Running and wine? Not so much. Swimming and wine? Uh, too soggy. But biking and wine…now, there’s a match made in a very happy heaven. There’s just something about pedaling toward a pinot noir that makes a lot of sense. Just ask the French. Or the Californians, who know that biking from vineyard to vineyard is one of the most sublime ways to spend a day, or three, or six. Here’s how to wheel through California’s wine country.
Day 1: Rent and Ride
Start in the town of Healdsburg, on the Russian River. At the Sonoma County Bike Touring Center, you can choose from six different steeds to steer you toward the grapes, including the high-performance Trek Madone 3.1 road bike and the Co-Motion Periscope Torpedo Tandem. Hey, tandem might not be a bad idea after a long afternoon of tasting.
Ease into the wine touring week with a short pedal to Healdsburg’s own De La Montanya Winery, which produces more than 30 different varietals, including the award-winning Flying Rooster Ranch. Park the wheels for the night at De La Montanya’s Little Yellow Cotttage: near the Russian River, it sleeps up to four adults and overlooks the vineyards.
Days 2-3: Sonoma and Santé
Fuel up for further Alexander Valley explorations on homemade fig newtons and California oak-roasted espresso at Healdsburg’s Downtown Bakery & Creamery before riding toward the iconic Jimtown Store, where you can buy boxed lunches of Molinari salami or house-baked turkey sandwiches if it feels too early for a bottle of Jimtown White or Jimtown Red. But who’s keeping time on a tour of wine country? Next up is the Field Stone Winery, whose stone walls and hushed cellars are the picture-perfect backdrop for sipping a sauvignon blanc or sangiovese.
Base camp for exploring other vineyards such as Sonoma-Cutrer, Korbel Champagne and Russian Hill Estate is the Fairmont Sonoma Mission Inn & Spa, whose Willow Stream Spa and signature Wine Country Recovery treatment should soothe any soreness from sitting in the bike saddle — or lifting a wineglass. Book a dinner reservation at the hotel’s own sophisticated Santé, the only Sonoma eatery with a Michelin star. There are, naturally, more than 500 Napa and Sonoma choices on the wine list. Work off any excess on the Santa Rosa Creek Bike Trail and Joe Rodato Trail.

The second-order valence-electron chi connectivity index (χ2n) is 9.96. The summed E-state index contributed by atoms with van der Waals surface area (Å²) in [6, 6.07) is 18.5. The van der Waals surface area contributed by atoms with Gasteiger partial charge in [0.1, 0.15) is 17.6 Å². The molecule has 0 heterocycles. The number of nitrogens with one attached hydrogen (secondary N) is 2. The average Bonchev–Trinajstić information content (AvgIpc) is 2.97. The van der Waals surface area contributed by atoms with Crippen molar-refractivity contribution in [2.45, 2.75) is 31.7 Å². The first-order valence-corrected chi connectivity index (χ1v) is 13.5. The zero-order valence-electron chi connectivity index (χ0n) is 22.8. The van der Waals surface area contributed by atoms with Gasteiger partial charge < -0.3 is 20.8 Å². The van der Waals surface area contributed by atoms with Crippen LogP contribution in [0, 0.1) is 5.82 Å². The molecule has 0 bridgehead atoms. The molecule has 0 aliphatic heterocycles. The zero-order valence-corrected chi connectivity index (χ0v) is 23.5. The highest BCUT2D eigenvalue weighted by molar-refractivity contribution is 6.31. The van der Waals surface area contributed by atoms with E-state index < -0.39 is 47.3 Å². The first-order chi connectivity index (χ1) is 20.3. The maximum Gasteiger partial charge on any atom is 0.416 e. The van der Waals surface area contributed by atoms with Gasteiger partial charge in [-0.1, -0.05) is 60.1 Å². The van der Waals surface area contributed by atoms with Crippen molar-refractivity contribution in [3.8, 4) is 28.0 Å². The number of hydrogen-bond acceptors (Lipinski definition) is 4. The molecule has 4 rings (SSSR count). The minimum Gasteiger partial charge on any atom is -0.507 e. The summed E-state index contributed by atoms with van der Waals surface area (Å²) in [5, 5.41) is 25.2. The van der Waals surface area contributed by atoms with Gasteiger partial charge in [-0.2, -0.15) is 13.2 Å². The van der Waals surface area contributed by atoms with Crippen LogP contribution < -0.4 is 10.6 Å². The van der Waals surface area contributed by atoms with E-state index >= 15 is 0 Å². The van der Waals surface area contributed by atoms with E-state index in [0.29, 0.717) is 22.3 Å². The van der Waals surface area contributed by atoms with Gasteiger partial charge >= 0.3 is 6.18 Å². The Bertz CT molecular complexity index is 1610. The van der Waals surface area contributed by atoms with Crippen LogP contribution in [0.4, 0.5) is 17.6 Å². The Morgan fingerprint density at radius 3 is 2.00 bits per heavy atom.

Days 3-5: Napa and Napkins
It’s just 22 glorious miles from Sonoma to St. Helena and the eponymous vineyard that produces Cabernets with Bacchus clone grapes — keep in mind that visitors must arrange an appointment in advance. Better book ahead, too, for the Inn on Randolph, a prized Napa B & B in an 1860s Victorian on an acre in the city’s leafy historic district. Don’t get too comfy on the king-sized beds or on a terrace wicker rocker, though: it’s time to ride to your reserved tour at Opus One in Oakville, back along the St. Helena Highway. It’s well worth the journey, tasting the wine envisioned by Baron Philippe de Rothschild.
And if that isn’t fancy enough for you, perhaps your dinner at the French Laundry will be. Thomas Keller’s landmark restaurant has landed again at the top of all American eateries, thanks to its sublime tasting menus and wine pairings. If you simply can’t get a reservation, head to Bouchon instead. Either way, plan to retire early in the evening. Tomorrow, you’ve got not only miles and wines to go before you sleep, but a soaring experience over the vineyards with Above the West Ballooning, as well. Now, hot-air ballooning and wine, there’s an idea…